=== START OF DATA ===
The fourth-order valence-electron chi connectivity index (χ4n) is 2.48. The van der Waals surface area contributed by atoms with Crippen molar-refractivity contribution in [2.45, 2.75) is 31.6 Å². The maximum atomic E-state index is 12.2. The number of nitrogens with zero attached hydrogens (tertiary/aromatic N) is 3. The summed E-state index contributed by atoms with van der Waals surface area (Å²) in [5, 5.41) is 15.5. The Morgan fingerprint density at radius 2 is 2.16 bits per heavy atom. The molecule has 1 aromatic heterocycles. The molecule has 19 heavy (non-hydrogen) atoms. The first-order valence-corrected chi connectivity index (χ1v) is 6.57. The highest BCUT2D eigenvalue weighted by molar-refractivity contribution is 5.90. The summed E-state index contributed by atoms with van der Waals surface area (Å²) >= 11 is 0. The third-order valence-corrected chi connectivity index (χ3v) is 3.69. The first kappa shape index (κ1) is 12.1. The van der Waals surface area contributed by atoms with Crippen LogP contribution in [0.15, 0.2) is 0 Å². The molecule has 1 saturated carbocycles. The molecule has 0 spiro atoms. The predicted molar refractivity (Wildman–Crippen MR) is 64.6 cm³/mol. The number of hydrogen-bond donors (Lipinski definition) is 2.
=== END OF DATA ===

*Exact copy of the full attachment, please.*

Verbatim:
The fourth-order valence-electron chi connectivity index (χ4n) is 2.48. The van der Waals surface area contributed by atoms with Crippen molar-refractivity contribution in [2.45, 2.75) is 31.6 Å². The maximum atomic E-state index is 12.2. The number of nitrogens with zero attached hydrogens (tertiary/aromatic N) is 3. The summed E-state index contributed by atoms with van der Waals surface area (Å²) in [5, 5.41) is 15.5. The Morgan fingerprint density at radius 2 is 2.16 bits per heavy atom. The molecule has 1 aromatic heterocycles. The molecule has 19 heavy (non-hydrogen) atoms. The first-order valence-corrected chi connectivity index (χ1v) is 6.57. The highest BCUT2D eigenvalue weighted by molar-refractivity contribution is 5.90. The summed E-state index contributed by atoms with van der Waals surface area (Å²) >= 11 is 0. The third-order valence-corrected chi connectivity index (χ3v) is 3.69. The first kappa shape index (κ1) is 12.1. The van der Waals surface area contributed by atoms with Crippen LogP contribution in [0.15, 0.2) is 0 Å². The molecule has 1 saturated carbocycles. The molecule has 0 spiro atoms. The predicted molar refractivity (Wildman–Crippen MR) is 64.6 cm³/mol. The number of hydrogen-bond donors (Lipinski definition) is 2.